Wednesday, June 17, 2009

Hello muddah, I'll see you at home: ECONOMY THROWING COLD WATER ON MANY CAMPFIRES



It's no secret people are looking for ways to save money this summer. Children's recreation is no exception in a long list of ways families are cutting back.
Most summer camps in Greater Waterbury and Litchfield County are preparing for the worst. As applications slowly trickle in, camp directors and those who oversee camps are expecting enrollment declines of as much as 15 percent from last year.
In Torrington, Camp Torymca director Kate Dziedzic said registrations are lagging this year.
"Because of the times, we are seeing a little bit of a decline in enrollment," Dziedzic said. "People just don't have jobs and they just don't have the money to send their children to camp."
On the other hand, Dziedzic said, she has received new registrations from families where one parent used to stay home and is now working. The cost for a week of camp is $155.
The American Camp Association oversees camp programs across the country. Bette Bussel, executive director of ACA New England, said about 2.5 million children attend camp in New England. She was unsure how many attend Connecticut camps, but said there are 230 camps currently licensed in the state. Municipal camps are not included in the count, as they do not need to be licensed.
Bussel said that, as of February, enrollment had been projected to drop 5 to 15 percent in some camps. Those estimates have proven accurate, she said, though the trend is not consistent.
"It doesn't matter whether a camp is a day camp or an overnight camp, privately owned or agency owned," Bussel said. "Some are doing as well or better, some are doing the same, and some are doing a little worse."
Tony Sharillo, director of Camp Mataucha in Watertown, said enrollment is coming in slower than it has in the past, but "we seem to be picking up speed." Enrollment starts at $340 per two-week session.
Sharillo said most of the campers are from Waterbury, Watertown, Thomaston and Naugatuck. "We hope that our numbers will be about the same (as last year), but we are prepared for them to be down," Sharillo said.
Girl Scouts of Connecticut operates 11 camps across the state for girls entering grades 1 through 12, including Camp An-Se-Ox in Oxford, which charges $180 a week and draws day campers from Naugatuck Valley communities from Shelton to Waterbury.
"Like others, we are feeling the effects of the current economy and are seeing families holding off on their decisions for summer camp," said Communications and Public Relations Manager Dana Rogers. "We are currently experiencing a decrease of approximately 25 percent over last year, but we have noticed a recent pick-up in enrollments that we hope will continue."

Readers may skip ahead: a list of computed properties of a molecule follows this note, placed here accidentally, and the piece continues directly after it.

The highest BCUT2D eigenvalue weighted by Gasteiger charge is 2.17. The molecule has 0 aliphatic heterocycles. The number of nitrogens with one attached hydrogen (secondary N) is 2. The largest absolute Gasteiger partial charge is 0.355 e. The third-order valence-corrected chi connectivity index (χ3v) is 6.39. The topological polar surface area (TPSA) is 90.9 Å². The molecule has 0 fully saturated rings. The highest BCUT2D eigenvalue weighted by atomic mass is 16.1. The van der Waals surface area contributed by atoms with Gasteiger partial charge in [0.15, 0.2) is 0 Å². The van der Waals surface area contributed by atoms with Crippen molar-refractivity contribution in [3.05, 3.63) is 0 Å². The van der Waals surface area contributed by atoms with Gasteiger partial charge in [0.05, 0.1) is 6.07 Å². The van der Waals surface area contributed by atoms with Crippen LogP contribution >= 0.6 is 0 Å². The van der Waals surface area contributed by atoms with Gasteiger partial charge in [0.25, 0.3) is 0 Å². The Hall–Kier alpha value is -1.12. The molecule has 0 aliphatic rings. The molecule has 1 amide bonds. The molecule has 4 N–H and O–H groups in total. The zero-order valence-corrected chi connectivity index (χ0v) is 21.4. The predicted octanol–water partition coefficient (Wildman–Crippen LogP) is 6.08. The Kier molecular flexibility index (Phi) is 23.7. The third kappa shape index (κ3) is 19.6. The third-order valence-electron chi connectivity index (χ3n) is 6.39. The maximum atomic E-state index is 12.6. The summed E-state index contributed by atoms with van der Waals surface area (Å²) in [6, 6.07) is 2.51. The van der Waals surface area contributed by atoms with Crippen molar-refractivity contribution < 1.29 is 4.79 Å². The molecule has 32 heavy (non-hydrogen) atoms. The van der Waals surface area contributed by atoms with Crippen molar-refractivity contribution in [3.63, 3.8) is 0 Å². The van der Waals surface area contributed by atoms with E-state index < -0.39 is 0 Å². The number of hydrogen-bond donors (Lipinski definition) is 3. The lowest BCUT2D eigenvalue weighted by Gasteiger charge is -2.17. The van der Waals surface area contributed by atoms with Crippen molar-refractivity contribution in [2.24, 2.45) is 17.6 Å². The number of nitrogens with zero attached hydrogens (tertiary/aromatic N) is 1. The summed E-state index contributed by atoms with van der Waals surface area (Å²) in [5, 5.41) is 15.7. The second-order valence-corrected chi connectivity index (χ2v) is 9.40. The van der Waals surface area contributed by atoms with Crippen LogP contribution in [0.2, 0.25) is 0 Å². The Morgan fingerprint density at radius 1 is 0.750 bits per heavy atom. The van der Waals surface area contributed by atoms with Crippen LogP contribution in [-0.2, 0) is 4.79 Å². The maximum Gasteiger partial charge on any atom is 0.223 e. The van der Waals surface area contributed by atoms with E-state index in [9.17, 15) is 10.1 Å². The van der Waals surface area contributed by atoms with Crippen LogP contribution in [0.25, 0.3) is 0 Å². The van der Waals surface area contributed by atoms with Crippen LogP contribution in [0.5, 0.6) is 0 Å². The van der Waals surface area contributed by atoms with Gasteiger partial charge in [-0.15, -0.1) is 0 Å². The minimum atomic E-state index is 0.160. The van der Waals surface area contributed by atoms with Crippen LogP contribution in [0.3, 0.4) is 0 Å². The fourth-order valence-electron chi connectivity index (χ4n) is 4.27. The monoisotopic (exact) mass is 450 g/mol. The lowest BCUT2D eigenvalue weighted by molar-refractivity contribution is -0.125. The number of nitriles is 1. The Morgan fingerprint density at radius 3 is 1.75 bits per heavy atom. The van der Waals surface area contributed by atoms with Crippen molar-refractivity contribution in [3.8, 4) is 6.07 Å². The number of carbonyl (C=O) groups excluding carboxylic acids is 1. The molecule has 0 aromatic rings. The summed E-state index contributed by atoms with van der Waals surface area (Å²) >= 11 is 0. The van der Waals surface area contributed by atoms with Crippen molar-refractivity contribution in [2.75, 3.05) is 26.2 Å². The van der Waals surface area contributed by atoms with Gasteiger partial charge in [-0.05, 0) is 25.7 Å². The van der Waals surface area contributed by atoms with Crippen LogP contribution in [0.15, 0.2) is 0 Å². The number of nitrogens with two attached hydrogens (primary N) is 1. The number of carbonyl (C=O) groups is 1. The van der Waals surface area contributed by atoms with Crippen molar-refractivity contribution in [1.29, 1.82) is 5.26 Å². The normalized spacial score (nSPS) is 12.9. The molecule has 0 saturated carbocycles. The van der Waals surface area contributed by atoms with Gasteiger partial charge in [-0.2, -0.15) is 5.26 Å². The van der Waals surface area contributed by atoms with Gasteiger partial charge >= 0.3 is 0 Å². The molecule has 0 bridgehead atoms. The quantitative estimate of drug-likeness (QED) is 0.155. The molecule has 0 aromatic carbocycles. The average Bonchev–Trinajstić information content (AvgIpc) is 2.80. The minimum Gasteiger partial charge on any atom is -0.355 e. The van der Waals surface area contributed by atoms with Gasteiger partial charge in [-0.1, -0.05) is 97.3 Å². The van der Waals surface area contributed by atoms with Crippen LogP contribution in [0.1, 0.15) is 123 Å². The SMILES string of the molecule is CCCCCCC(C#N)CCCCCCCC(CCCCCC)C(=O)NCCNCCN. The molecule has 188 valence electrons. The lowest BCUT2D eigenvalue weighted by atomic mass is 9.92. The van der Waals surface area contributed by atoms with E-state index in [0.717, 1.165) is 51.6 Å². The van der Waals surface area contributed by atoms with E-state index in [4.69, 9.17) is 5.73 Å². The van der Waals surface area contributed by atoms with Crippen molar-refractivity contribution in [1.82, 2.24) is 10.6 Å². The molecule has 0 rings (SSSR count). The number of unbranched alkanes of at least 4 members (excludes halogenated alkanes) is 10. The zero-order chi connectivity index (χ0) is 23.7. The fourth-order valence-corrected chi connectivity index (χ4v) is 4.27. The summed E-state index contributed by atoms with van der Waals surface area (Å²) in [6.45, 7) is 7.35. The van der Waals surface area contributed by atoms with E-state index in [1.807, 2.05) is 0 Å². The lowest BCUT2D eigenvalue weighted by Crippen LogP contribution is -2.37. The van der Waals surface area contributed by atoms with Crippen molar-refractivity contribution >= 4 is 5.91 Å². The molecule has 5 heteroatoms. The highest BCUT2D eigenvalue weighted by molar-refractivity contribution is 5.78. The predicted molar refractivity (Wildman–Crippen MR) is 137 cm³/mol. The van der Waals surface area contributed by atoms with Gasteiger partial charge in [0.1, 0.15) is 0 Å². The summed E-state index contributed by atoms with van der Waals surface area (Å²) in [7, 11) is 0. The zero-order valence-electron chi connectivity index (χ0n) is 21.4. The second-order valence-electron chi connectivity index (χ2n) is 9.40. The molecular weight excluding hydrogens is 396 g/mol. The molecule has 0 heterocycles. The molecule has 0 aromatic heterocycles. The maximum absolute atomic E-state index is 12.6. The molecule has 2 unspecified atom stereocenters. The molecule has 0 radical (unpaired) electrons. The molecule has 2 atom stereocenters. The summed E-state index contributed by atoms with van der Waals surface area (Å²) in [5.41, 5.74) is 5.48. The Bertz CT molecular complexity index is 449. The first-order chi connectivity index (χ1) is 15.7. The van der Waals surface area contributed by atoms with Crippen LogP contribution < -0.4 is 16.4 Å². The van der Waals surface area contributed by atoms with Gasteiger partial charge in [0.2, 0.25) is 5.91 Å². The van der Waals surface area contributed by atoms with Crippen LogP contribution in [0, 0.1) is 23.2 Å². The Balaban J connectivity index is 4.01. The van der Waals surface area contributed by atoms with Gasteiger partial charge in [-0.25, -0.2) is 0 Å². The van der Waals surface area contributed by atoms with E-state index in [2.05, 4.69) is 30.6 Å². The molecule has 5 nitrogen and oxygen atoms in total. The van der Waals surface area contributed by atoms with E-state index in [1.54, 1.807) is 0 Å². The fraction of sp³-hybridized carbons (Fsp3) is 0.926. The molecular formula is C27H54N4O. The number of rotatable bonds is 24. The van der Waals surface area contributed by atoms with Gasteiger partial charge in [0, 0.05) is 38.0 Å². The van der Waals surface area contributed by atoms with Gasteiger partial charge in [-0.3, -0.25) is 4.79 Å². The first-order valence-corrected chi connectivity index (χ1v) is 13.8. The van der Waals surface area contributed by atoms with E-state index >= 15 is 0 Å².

Day camps aren't the only ones feeling the effects of the economy. Camp Mohawk, an overnight camp in Litchfield, pulls girls from more than 200 cities and towns. Patrick Marchand, camp director, said enrollment is "not too bad," but is "definitely down from last year overall." He said a normal two-week session is priced at $1,250.
"People are still waiting, it seems, to find out if they have enough money for camp," Marchand said.
Not all camps are hurting.
Tucked away in the northern woods of Torrington is Camp Wah-Nee, where campers have access to an Olympic-sized heated swimming pool, indoor gymnasium, a climbing wall and bumper boats, among other amenities. Enrollment has increased from last year. Parents incur an $8,545 tuition fee for the 51-day overnight session, making a summer here more costly than a year's worth of in-state tuition at the University of Connecticut.
Camp Owner Dave Stricker said his camp is "the top echelon of camping" and that it will be filled to its capacity of 400 campers when the session begins June 30. Most of these campers aren't local.
"People are so depressed about the economy," Stricker said. "What they don't often realize is you're going to spend money to entertain your kids at home. Even if they don't go anywhere, it's still going to cost money."

This article appeared on pages 1A and 8A in the June 17, 2009 issue of the Republican-American, Waterbury CT©


CIVIL WAR LED ABOLITIONIST TO SUMMER CAMPING

WASHINGTON, Conn. — Be it summer camp for the kids, or a family vacation to a campground, camping is a quintessential American getaway. So pitch a tent and unroll that sleeping bag this summer, but remember, you have a Connecticut man to thank.
The American Camp Association credits Frederick Gunn, founder of The Gunnery prep school in Washington, with creating the first organized American camp in 1861.
Bette Bussel, executive director of ACA New England, said Gunn decided that students needed to "get outside" and "be with nature" in the summer.
"Many people consider that the first camp," Bussel said.
Paula Krimsky, director of communication for The Gunnery, said Gunn was an abolitionist involved in the Underground Railroad. He wanted his students to experience what camping was like for the Union soldiers, so he walked with them 40 miles from Washington to Milford, where they camped on the beach for two to three weeks at a time.
"They sang songs, they wrote poems, they fished," she said.
The students learned camping, cooking and military skills every other year for five years until the Civil War ended.
"It was so popular and the kids were so fond of it that they started doing it on Lake Waramaug in Washington," Krimsky said. "This continued practically until (Gunn) died. We're not exactly sure, but we think the last one was about 1879."
Today, 148 years after Gunn planted the recreational camping seed, there are 230 licensed camps and at least 52 campgrounds in Connecticut alone.

This article appeared on page 8A in the June 17, 2009 issue of the Republican-American, Waterbury CT©










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